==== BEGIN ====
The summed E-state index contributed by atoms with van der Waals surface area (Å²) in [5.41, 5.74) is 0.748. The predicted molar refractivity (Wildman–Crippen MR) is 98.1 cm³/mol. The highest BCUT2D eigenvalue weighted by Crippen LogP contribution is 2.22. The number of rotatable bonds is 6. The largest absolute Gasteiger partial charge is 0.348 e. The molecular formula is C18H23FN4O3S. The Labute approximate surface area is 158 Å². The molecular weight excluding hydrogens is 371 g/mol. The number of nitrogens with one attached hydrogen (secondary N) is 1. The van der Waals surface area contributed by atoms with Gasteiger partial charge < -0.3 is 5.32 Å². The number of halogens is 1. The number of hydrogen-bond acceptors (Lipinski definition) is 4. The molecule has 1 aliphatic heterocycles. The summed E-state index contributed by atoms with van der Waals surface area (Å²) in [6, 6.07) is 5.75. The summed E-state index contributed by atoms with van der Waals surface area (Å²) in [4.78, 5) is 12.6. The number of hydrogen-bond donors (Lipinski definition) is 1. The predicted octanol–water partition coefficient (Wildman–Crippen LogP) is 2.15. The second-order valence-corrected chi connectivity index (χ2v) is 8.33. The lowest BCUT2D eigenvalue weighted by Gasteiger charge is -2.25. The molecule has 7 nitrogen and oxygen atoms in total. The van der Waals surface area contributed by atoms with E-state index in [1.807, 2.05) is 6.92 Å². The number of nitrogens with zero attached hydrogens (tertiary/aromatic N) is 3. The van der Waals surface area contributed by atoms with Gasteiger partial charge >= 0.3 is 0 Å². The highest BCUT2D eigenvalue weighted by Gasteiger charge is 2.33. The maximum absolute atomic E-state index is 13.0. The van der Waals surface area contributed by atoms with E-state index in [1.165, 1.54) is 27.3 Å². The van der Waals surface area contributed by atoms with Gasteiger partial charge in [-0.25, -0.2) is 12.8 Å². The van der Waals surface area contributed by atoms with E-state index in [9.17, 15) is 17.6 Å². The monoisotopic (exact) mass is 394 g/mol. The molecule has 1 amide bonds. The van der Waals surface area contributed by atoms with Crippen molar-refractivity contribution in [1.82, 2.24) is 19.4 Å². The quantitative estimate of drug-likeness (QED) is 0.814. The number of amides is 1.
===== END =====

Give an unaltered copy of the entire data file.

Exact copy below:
The summed E-state index contributed by atoms with van der Waals surface area (Å²) in [5.41, 5.74) is 0.748. The predicted molar refractivity (Wildman–Crippen MR) is 98.1 cm³/mol. The highest BCUT2D eigenvalue weighted by Crippen LogP contribution is 2.22. The number of rotatable bonds is 6. The largest absolute Gasteiger partial charge is 0.348 e. The molecular formula is C18H23FN4O3S. The Labute approximate surface area is 158 Å². The molecular weight excluding hydrogens is 371 g/mol. The number of nitrogens with one attached hydrogen (secondary N) is 1. The van der Waals surface area contributed by atoms with Gasteiger partial charge < -0.3 is 5.32 Å². The number of halogens is 1. The number of hydrogen-bond acceptors (Lipinski definition) is 4. The molecule has 1 aliphatic heterocycles. The summed E-state index contributed by atoms with van der Waals surface area (Å²) in [6, 6.07) is 5.75. The summed E-state index contributed by atoms with van der Waals surface area (Å²) in [4.78, 5) is 12.6. The number of hydrogen-bond donors (Lipinski definition) is 1. The predicted octanol–water partition coefficient (Wildman–Crippen LogP) is 2.15. The second-order valence-corrected chi connectivity index (χ2v) is 8.33. The lowest BCUT2D eigenvalue weighted by Gasteiger charge is -2.25. The molecule has 7 nitrogen and oxygen atoms in total. The van der Waals surface area contributed by atoms with E-state index in [1.807, 2.05) is 6.92 Å². The number of nitrogens with zero attached hydrogens (tertiary/aromatic N) is 3. The van der Waals surface area contributed by atoms with Gasteiger partial charge >= 0.3 is 0 Å². The highest BCUT2D eigenvalue weighted by Gasteiger charge is 2.33. The maximum absolute atomic E-state index is 13.0. The van der Waals surface area contributed by atoms with E-state index in [1.165, 1.54) is 27.3 Å². The van der Waals surface area contributed by atoms with Gasteiger partial charge in [-0.25, -0.2) is 12.8 Å². The van der Waals surface area contributed by atoms with E-state index in [9.17, 15) is 17.6 Å². The monoisotopic (exact) mass is 394 g/mol. The molecule has 1 amide bonds. The van der Waals surface area contributed by atoms with Crippen molar-refractivity contribution in [1.82, 2.24) is 19.4 Å². The quantitative estimate of drug-likeness (QED) is 0.814. The number of amides is 1.